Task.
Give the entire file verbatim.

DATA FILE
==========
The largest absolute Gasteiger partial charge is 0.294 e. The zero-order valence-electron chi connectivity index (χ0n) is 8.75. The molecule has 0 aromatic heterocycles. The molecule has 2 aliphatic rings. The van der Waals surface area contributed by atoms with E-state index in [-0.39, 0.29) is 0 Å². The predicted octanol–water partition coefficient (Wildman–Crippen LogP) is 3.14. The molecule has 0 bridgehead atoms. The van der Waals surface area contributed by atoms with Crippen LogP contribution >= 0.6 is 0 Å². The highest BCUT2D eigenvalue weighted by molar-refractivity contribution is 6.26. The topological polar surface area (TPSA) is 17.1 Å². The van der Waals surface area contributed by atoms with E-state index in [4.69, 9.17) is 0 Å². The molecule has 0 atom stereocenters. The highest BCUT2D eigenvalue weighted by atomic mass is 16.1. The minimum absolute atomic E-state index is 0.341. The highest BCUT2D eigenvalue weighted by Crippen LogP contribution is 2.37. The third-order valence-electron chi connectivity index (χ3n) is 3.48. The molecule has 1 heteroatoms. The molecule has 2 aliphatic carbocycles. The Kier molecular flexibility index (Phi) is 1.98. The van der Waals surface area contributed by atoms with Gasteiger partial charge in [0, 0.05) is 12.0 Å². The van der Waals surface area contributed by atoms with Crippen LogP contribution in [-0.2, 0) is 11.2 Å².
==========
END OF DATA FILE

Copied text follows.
The largest absolute Gasteiger partial charge is 0.294 e. The zero-order valence-electron chi connectivity index (χ0n) is 8.75. The molecule has 0 aromatic heterocycles. The molecule has 2 aliphatic rings. The van der Waals surface area contributed by atoms with E-state index in [-0.39, 0.29) is 0 Å². The predicted octanol–water partition coefficient (Wildman–Crippen LogP) is 3.14. The molecule has 0 bridgehead atoms. The van der Waals surface area contributed by atoms with Crippen LogP contribution >= 0.6 is 0 Å². The highest BCUT2D eigenvalue weighted by molar-refractivity contribution is 6.26. The topological polar surface area (TPSA) is 17.1 Å². The van der Waals surface area contributed by atoms with E-state index in [4.69, 9.17) is 0 Å². The molecule has 0 atom stereocenters. The highest BCUT2D eigenvalue weighted by atomic mass is 16.1. The minimum absolute atomic E-state index is 0.341. The highest BCUT2D eigenvalue weighted by Crippen LogP contribution is 2.37. The third-order valence-electron chi connectivity index (χ3n) is 3.48. The molecule has 1 heteroatoms. The molecule has 2 aliphatic carbocycles. The Kier molecular flexibility index (Phi) is 1.98. The van der Waals surface area contributed by atoms with Gasteiger partial charge in [0, 0.05) is 12.0 Å². The van der Waals surface area contributed by atoms with Crippen LogP contribution in [-0.2, 0) is 11.2 Å².